The Washington Football Team hosted the Los Angeles Chargers at FedExField to start the season and could not hold on to a late lead in a 20-16 loss. Here are five takeaways from the opener.
1. Washington picked up some momentum after a slow start.
There wasn't much to like about Washington's first drive on either side of the ball.
Justin Herbert and the Chargers zoomed down the field on 10 plays covering 75 yards. Herbert fueled the unit by completing all five of his passes for 43 yards, while Austin Ekeler capped things off by punching in a three-yard score. On offense, things weren't much better, as the unit could only gain six yards on three plays.
After that, Washington started to look more like the team fans expected during the offseason. The defense held the Chargers to just 18 yards on their next two drives with Herbert completing 2-of-4 passes. It helped provide a spark to the offense, which ended three of its last four drives with field goals from Dustin Hopkins.
It was a small amount of progress, but it helped keep Washington in the game with a 13-9 score at halftime.
Check out photos of the Washington Football Team during its Week 1 matchup against the Los Angeles Chargers. (Photos courtesy of Emilee Fails/Washington Football Team, Karlee Sell/Washington Football, and Joe Noyes/Washington Football)
2. Third downs were a problem on both sides of the ball.
Although there were moments when Heinicke and Washington's offense moved the ball well -- Antonio Gibson had 108 total yards, including 90 on the ground -- it was rare for that to happen on third down. the unit was 3-of-10 on such plays with two of the most critical failed conversions coming when it trailed by four in the fourth quarter.
Washington struggled even more on defense, though, as Herbert's Chargers converted 14-of-19 attempts.
The frustration was clear on the faces of Ron Rivera and the defensive players after the game, particularly when it had the chance to get off the field with nearly seven minutes left to play. The Chargers faced four third downs on what was the final drive of the game, including a 3rd-and-16, but the team gashed Washington on gains of 17, 19, 20 and nine yards each time. After the final conversion, the game way essentially over.
It was an uneven outing for the defense, but the players are dedicated to having a short memory as it prepares for an NFC East matchup against the New York Giants.
3. Taylor Heinicke came in for an injured Ryan Fitzpatrick.
Ryan Fitzpatrick’s debut at FedExField lasted about three drives. With Washington trailing 10-6, Fitzpatrick took a hit from behind and headed to the locker room with a hip injury. He did not return.
Taylor Heinicke trotted out to replace the veteran quarterback. It took some time, but the former Old Dominion star began to flash some of those playoff heroics that earned the love of Washington fanbase.
After his first drive ended in a three-and-out, Heinicke directed a five-play, 45-yard drive that resulted in a 48-yard field goal. It ended up being a pivotal moment, because the next time Washington was on the field, Heinicke threw an 11-yard touchdown pass to Logan Thomas that gave the team a 16-13 lead.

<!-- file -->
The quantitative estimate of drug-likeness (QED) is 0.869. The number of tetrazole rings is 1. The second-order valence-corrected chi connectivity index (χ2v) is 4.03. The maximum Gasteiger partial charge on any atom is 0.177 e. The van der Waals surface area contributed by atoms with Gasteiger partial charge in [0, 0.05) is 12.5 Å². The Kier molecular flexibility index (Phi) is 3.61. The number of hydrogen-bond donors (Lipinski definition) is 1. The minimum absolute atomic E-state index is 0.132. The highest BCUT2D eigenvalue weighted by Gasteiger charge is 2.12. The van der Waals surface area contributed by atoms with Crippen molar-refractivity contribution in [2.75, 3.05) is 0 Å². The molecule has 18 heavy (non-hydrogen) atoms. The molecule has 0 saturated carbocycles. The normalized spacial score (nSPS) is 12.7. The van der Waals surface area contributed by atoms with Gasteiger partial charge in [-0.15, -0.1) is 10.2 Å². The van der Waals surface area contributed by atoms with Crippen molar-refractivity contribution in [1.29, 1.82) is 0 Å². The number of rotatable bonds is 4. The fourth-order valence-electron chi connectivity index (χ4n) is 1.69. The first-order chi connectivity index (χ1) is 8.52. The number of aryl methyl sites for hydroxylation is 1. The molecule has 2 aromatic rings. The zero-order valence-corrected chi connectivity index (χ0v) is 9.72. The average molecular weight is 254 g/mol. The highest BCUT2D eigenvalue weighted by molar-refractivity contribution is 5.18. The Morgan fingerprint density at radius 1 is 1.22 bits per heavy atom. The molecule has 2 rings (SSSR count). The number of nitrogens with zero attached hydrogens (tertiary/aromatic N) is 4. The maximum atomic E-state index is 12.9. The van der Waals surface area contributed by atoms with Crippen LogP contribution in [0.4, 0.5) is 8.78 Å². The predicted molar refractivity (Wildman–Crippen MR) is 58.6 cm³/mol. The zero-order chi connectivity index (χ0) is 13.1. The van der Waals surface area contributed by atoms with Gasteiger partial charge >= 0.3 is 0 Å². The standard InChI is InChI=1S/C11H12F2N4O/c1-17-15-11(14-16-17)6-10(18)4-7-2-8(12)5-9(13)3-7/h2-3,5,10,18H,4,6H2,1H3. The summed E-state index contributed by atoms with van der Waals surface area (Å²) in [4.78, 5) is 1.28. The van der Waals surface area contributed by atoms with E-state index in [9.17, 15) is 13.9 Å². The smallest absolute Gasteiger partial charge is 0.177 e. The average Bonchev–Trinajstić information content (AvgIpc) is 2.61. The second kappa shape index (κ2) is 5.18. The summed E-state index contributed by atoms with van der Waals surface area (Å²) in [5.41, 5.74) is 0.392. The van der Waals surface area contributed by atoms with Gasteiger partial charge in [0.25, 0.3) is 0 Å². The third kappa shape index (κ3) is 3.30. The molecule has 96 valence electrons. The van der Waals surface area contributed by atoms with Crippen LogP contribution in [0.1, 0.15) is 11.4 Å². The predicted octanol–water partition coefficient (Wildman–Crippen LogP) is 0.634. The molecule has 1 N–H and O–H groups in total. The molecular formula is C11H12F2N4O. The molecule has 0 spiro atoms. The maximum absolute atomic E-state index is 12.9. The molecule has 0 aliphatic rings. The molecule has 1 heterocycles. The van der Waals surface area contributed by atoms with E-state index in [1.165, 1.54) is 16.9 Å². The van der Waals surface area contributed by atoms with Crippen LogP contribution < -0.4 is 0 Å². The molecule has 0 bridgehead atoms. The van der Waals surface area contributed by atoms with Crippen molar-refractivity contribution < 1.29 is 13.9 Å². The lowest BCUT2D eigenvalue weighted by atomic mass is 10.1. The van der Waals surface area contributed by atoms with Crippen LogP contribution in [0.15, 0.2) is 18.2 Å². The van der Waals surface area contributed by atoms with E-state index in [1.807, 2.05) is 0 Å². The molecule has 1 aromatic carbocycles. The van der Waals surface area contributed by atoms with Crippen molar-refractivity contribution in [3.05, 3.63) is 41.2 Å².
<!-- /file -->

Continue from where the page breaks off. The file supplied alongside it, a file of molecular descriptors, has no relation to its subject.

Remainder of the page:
Heinicke's throws were accurate and on time, while his ad libbing in the backfield kept plays alive. He ended the day 11-15 for 122 yards and a touchdown.
4. Mistakes overshadowed big plays.
There were some satisfying moments littered throughout the afternoon. There were just as many head-scratching plays that took away their significance.
Rivera and Jonathan Allen described after the game how the mistakes on defense kept the Chargers on the field. Missed assignments haunted the secondary, which allowed Keenan Allen to make nine catches for 100 yards. It seemed Washington had few answers for Mike Williams, who hauled in eight passes for 82 yards and a score.
The defense did provide the offense with some opportunities; it just couldn't capitalize on them. Shortly after William Jackson III recorded an interception at Washington's 4-yard line, Gibson coughed up the ball and gave the ball right back to the Chargers. Montez Sweat caused a fluky fumble, which resulted in a touchback, but Washington couldn't capitalize on a 12-play drive that ended in a missed field goal.
The most frustrating part is that these were small mistakes that led to heavy blows. The good news is that Washington is already dedicated to fixing these mental errors.
5. Terry McLaurin is unreal.
If there was anyone who still doubted Terry McLaurin, now's the time to join the bandwagon.
Washington was facing a 3rd-and-8 at the Chargers' 48-yard line. Heinicke, surveying his options, unloaded a shot down the left sideline to McLaurin, who had beaten Michael Davis. At first, it looked like safety Justin Jackson had forced the incompletion, but then McLaurin held up the ball to show he somehow made the catch. A referee then came in to make the official ruling, and the play went down as a 37-yard completion that set Washington up at the Chargers' 11-yard line.
What was even more impressive was how McLaurin made the catch. While still running forward, he leaned back and turned his body to the right, leaving his feet before getting the grab. One play later, Washington had the lead. McLaurin finished with four receptions for 62 yards.